December 11, 2007 in Nation/World

Deal would set troop time limit

Zaid Sabah and Ann Scott Tyson Washington Post
 
Associated Press photo

Firefighters attempt to extinguish a fire at an oil refinery Monday in the Dora neighborhood of Baghdad. Associated Press
(Full-size photo)

BAGHDAD, – Iraqi Foreign Minister Hoshyar Zebari said Monday that a new security agreement with the United States would set a time limit on the presence of American troops, adding that the government’s eventual goal is to do without any foreign forces on its soil.

“We left an underline that the Iraqi government hoped that this will be the last extension of the mandate,” Zebari told reporters, referring to a one-year extension of the U.N. authorization for the U.S.-led forces in Iraq.

President Bush and Prime Minister Nouri al-Maliki last month signed a declaration of principles to guide the negotiations toward the security pact that will take effect once the U.N. mandate ends. The principles did not clarify how long U.S. forces would remain in the country or what mission they would pursue.

Zebari also announced a new round of talks between the United States and Iran on Dec. 18 to discuss Iraq’s security.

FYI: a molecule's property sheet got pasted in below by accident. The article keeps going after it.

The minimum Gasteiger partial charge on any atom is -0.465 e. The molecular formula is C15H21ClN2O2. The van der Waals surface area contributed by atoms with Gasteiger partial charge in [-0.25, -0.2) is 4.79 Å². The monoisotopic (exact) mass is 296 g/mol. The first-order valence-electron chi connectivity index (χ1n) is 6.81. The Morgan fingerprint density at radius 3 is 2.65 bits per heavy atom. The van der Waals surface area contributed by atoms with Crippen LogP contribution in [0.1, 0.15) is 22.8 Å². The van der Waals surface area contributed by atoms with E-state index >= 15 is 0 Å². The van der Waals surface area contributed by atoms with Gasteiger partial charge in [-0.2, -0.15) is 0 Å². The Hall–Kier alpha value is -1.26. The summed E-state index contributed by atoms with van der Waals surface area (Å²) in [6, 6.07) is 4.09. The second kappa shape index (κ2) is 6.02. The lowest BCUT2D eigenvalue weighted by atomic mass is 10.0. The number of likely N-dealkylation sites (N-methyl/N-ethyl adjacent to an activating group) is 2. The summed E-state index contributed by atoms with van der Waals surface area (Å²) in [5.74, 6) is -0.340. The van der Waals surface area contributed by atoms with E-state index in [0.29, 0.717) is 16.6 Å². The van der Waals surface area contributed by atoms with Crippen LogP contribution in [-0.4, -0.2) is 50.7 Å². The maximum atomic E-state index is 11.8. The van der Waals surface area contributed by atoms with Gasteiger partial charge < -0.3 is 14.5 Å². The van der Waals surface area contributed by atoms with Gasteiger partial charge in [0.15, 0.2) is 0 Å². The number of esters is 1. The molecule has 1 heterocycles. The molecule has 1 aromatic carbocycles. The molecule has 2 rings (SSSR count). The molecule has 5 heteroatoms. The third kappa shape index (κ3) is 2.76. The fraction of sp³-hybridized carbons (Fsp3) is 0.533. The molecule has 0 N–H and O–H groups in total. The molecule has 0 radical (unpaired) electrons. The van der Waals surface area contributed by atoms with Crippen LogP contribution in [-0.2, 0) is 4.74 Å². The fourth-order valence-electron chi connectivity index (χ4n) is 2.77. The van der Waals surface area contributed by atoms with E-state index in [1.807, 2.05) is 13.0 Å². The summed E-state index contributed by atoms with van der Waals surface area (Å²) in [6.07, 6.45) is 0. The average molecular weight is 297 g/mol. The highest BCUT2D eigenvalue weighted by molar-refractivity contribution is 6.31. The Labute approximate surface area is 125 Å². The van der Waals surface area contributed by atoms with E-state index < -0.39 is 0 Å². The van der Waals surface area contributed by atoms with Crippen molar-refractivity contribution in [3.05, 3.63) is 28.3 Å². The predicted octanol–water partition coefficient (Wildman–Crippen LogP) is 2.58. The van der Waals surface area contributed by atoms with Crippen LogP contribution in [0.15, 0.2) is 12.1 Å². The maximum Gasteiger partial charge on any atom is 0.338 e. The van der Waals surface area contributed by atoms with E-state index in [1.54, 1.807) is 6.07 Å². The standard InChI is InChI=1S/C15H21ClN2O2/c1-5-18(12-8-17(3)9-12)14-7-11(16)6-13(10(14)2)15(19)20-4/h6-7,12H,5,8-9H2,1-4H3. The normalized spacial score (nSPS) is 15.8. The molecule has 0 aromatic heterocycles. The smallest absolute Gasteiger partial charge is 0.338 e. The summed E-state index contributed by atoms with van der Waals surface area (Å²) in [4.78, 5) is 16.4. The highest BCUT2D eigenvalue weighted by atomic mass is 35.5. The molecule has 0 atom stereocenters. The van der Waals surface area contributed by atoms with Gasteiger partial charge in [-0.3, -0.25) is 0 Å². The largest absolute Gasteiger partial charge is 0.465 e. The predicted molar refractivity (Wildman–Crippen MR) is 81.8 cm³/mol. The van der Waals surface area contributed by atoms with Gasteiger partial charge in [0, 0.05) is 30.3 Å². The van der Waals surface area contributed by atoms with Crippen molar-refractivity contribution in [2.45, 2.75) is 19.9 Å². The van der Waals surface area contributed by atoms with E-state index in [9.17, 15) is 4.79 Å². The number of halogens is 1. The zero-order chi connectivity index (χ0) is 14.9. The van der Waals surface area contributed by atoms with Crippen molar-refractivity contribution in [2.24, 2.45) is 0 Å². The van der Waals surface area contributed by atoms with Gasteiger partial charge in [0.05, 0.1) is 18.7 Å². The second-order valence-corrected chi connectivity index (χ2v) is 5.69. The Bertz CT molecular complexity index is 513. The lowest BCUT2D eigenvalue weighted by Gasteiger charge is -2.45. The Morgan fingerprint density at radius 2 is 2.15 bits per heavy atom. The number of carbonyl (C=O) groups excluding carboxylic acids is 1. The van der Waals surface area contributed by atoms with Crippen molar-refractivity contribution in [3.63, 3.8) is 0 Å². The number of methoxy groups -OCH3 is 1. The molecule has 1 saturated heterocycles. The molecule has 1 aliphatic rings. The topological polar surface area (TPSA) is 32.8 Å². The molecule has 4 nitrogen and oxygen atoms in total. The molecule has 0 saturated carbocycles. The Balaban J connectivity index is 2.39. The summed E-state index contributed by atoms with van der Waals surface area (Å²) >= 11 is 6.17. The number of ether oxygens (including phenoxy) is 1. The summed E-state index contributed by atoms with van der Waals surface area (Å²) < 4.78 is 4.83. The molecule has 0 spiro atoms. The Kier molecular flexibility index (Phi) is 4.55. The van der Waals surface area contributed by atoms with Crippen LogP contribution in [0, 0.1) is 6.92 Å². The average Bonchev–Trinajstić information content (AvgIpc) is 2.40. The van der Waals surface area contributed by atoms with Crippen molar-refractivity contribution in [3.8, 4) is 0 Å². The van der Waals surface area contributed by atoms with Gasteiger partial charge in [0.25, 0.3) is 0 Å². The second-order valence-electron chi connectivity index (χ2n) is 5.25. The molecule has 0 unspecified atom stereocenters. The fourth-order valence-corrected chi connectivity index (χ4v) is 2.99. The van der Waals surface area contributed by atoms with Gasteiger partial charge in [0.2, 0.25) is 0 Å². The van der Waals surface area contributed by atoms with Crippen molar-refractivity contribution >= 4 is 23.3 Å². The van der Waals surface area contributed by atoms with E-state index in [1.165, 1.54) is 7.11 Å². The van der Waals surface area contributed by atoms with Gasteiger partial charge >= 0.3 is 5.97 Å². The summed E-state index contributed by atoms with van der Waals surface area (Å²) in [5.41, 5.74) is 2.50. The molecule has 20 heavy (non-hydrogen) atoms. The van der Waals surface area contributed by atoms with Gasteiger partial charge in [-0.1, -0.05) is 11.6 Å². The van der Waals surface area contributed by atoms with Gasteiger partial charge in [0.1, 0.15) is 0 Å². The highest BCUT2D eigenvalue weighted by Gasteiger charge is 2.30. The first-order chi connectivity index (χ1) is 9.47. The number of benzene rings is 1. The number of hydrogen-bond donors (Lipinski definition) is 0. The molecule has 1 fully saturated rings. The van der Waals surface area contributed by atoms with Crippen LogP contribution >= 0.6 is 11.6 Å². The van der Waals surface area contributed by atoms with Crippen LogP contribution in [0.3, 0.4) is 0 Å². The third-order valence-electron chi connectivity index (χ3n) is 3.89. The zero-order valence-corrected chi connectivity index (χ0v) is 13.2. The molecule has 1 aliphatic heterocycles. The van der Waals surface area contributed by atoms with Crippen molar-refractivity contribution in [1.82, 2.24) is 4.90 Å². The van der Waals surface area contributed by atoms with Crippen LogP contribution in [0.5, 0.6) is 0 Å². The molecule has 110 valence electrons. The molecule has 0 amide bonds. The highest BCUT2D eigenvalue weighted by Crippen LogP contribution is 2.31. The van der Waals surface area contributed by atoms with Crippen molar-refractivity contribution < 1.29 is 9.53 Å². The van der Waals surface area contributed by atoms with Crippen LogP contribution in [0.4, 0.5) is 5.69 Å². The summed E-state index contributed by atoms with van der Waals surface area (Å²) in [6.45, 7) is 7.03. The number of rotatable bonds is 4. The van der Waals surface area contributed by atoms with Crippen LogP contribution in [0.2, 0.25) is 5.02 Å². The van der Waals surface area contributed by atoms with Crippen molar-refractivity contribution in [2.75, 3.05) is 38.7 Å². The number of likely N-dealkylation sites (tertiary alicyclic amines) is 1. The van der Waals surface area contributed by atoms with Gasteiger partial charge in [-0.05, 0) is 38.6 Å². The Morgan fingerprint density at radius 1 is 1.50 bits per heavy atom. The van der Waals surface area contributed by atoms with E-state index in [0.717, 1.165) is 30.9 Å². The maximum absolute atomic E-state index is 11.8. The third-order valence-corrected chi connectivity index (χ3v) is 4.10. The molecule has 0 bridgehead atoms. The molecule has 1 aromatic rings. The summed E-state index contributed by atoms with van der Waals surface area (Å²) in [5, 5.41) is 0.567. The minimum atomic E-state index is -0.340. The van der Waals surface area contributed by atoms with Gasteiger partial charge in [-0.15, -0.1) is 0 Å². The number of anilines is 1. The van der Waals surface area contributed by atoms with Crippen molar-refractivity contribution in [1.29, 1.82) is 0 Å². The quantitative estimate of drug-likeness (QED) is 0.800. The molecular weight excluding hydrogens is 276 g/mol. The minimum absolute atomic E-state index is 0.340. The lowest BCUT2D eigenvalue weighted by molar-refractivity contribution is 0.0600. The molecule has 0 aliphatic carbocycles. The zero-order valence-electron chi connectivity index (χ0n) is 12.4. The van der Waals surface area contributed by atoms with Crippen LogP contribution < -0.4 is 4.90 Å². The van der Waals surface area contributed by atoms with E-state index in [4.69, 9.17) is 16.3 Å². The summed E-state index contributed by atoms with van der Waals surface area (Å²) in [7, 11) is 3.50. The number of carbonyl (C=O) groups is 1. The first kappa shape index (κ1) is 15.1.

The foreign minister also said that Saudi Arabia and the United Arab Emirates have asked to reopen their diplomatic missions in Baghdad, the Reuters news service reported. The United States has repeatedly urged Sunni-dominated Saudi Arabia to reopen its embassy as a sign of support for the Shiite-led government in Baghdad.

In central Baghdad on Monday, mortar shells pummeled an Interior Ministry prison, killing five inmates and wounding 25, the U.S. military said, but local police said seven inmates were killed and 23 wounded.

In a separate incident, a blaze broke out at an oil refinery in Baghdad’s Dora neighborhood. Thick plumes of black smoke could be seen from miles away. Although the U.S. military described the fire as an industrial accident, Brig. Gen. Qassim al-Mosawi, a spokesman for the Defense Ministry, told state-run television that a rocket had struck the refinery.

Also Monday, the top U.S. commander in the western province of al-Anbar predicted that security gains there will endure because of “blood feuds” between local tribes and the Sunni insurgent group Al-Qaida in Iraq.

But it will take another 19 months before Iraqi forces in al-Anbar can be completely self-reliant in their operations, said Maj. Gen. W.E. Gaskin, who commands about 35,000 U.S. troops in al-Anbar.

A U.S. soldier was killed by a suicide car bomb Monday in Salahuddin province, the military reported.


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